With respect to learning, 64.1% of the participants had a knowledge gain after the course. The knowledge test revealed a statistically significant improvement of participants’ knowledge upon participating in the course. However, this improvement was not observed when comparing the number of incorrect answers before and after the CIPE intervention, which may be due to a type II error. This can only be verified with a larger sample. Overall, one can assume that participants gained knowledge by attending the courses, despite a lower self-assessment of learning success in the ABC-SAT. The size of the effect is comparable to the results of a similar study by Brown et al. [53] that evaluated a trauma education program for people who work with children with severe emotional or psychiatric problems, and found an increase of 2 to 3 points in multiple choice knowledge tests.

The fact that we found no statistically significant correlation between satisfaction and learning could be due to the fact that a causal relationship is not assumed by Kirkpatrick [35] and evidence suggests that a causal relationship between Kirkpatrick’s levels 1 and 2 is unlikely [54]. The latter is supported by a study that examined this relationship in the context of management trainings which also found no correlation [55].

Strengths and limitations

The strength of our pilot study is the formal representation of development, implementation, and evaluation of an educational intervention in the form of a CIPE that is one of the few of its kind. This created an evidence base that initially proves its feasibility, and provides insights regarding the reaction of and the effect on participants. Especially, the high degree of satisfaction can be understood as an indicator that the curriculum provides the right approach. Furthermore, the CIPE courses attracted interest from a wide variety of occupational groups within the health and social sectors, underlining the topic relevance with the preference for learning within interprofessional groups. The high level of fidelity of intervention delivery increased the comparability of the individual pilot courses, improving the meaningfulness of the evaluation outcomes [56]. On this basis, a further development and a possible permanent implementation of the CIPE intervention seems realistic, not least because of its relevance to current global events.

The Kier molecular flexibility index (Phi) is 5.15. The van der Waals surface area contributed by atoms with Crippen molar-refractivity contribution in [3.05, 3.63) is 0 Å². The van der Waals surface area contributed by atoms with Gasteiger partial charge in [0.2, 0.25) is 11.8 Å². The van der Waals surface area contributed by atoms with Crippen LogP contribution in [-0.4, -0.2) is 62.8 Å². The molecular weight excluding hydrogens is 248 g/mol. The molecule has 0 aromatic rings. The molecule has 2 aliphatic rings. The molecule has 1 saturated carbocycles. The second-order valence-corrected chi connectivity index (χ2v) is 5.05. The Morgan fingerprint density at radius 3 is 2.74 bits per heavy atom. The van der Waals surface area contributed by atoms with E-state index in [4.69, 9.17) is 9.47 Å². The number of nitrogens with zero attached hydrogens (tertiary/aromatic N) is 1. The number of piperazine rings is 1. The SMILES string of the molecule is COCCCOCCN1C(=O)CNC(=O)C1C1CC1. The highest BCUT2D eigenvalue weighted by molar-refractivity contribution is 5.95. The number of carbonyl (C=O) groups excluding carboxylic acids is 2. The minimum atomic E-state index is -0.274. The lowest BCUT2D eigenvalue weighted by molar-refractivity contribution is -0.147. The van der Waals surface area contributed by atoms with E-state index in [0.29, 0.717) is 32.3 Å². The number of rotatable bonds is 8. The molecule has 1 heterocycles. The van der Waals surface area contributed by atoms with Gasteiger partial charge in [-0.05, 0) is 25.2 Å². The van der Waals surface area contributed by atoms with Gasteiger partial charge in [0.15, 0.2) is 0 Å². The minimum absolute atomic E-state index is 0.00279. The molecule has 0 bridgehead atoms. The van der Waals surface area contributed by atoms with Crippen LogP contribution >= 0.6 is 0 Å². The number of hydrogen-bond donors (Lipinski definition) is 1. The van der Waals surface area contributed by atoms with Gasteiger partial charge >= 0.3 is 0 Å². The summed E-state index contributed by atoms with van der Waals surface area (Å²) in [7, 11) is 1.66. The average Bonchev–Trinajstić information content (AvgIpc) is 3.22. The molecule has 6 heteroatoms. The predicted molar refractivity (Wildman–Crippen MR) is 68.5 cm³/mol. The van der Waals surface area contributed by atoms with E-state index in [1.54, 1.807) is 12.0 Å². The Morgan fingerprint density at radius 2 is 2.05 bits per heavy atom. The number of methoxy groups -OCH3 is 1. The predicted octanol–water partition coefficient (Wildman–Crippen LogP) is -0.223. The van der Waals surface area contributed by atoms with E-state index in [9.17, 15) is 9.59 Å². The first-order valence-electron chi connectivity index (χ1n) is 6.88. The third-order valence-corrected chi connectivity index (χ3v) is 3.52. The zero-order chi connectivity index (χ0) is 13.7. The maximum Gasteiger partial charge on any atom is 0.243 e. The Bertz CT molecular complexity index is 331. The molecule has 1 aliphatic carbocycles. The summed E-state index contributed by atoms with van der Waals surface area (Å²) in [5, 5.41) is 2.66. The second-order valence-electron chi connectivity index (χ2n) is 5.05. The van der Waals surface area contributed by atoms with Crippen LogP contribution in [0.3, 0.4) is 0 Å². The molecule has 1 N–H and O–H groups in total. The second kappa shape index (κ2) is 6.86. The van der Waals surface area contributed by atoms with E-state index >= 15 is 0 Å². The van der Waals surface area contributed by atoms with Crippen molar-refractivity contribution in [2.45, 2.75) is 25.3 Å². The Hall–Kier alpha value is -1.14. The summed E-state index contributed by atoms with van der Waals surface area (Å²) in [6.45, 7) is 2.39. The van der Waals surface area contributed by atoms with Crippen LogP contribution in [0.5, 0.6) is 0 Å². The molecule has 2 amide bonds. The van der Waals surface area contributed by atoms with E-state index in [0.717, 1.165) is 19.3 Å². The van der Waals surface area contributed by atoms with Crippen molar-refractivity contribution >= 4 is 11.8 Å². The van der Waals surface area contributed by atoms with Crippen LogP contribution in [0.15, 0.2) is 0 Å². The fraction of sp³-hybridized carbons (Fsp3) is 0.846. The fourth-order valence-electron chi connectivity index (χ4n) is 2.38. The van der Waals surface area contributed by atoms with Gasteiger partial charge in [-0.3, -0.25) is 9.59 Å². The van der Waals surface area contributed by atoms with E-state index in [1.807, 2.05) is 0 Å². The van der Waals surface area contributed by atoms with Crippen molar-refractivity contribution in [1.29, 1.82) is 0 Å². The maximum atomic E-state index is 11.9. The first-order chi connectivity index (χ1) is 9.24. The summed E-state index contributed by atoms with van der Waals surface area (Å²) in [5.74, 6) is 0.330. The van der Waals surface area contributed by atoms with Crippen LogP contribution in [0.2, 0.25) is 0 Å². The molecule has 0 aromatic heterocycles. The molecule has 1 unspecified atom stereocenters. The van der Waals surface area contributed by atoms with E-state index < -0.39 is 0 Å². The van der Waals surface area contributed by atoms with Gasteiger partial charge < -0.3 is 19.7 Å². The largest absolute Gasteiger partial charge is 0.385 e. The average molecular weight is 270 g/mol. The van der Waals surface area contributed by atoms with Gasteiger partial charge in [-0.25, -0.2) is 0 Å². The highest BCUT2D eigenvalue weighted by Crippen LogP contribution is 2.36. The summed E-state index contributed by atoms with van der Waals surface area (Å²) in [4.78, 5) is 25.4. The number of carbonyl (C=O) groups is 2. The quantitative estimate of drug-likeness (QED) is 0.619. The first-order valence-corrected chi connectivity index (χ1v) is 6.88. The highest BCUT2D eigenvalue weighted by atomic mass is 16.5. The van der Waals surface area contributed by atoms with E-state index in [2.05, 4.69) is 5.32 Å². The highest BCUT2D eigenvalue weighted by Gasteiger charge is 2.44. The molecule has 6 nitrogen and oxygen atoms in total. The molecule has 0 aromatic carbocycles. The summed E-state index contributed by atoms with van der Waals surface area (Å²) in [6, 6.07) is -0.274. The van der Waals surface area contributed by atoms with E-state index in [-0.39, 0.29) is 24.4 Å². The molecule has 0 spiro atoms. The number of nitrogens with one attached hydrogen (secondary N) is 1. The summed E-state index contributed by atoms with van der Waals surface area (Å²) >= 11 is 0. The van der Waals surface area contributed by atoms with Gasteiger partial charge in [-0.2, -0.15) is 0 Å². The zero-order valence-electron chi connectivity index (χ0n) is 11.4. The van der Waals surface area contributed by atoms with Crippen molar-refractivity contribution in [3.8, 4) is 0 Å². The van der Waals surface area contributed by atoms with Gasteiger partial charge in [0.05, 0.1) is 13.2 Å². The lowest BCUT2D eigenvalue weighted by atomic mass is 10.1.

There are also several limitations. We only evaluated the first two levels and not the third (behavior) and fourth (results) levels of the Kirkpatrick model [35]. The assessment of whether the CIPE intervention has an effect on healthcare professional behavioral changes and organizational practice was not possible in a pilot study. This would have required further observations and analyses in the work areas of participants and exceeded available resources. However, the focus on the first two levels seems appropriate to meet the needs of local stakeholders [57] and corresponds to the procedure recommended by Kirkpatrick and Kirkpatrick [35].

Furthermore, internal and external validity are limited in our study. In the absence of a control group, the chosen research design does not allow to draw conclusions about a causal relationship between the CIPE intervention and investigated outcomes. In particular, a test effect due to the relatively short period between the knowledge test, before and after the CIPE intervention, might have biased its results [58, 59]. This applies in particular to the knowledge gain, which could be affected by a recall bias. The small sample size, although seeming acceptable for a pilot study [48], impairs statistical conclusion validity and might have produced false-positive results [60] which are not generalizable.

Implications

The results of our pilot study provide indications of adaptation and development potential with regard to the curriculum and to the further evaluation of the CIPE intervention.

Curriculum

A prolongation of the CIPE courses would make it possible to integrate further content mentioned by participants (e.g. legal aspects) and to create more space for the exchange of experiences between attendees. Another possibility could be to extract content and make it available to attendees in advance as web-based information (e.g. introduction and background; literature recommendations) as proposed by Berggren et al. [61]. This would most likely save time in modules 1 and 2 of our CIPE intervention. At the didactic level, in order to increase the degree of interaction and to maintain effective learning, consideration should be given to (1) the implementation of further active learning strategies [62] to keep attendees active involvement as high as possible, to (2) the inclusion of more time for informal learning [63] (e.g. in the form of longer breaks), and (3) whether role-plays should be used or offered according to group dynamics.

Additional advertising with professional associations or educational institutions, outside the healthcare system, could positively impact the number of attendees. To this point, regular implementation could also contribute awareness of the CIPE intervention. To attract other professions, an extended needs assessment could be carried out in specific target groups [64].

Evaluation

There is a need to further evaluate the CIPE intervention. Future studies should be conducted with a larger sample, and ideally with a control group to improve internal and external validity. In addition, investigation into the extent to which the intervention affects the behavior of participants and ultimately the practice (3rd and 4th level of the Kirkpatrick model) in the long-term would be required. The characteristics of the sample in terms of job affiliation, subject area, or department of professional activity need to be considered in a more differentiated way, as they may involve different prior knowledge and skills which, like professional socialization [65], could influence learning.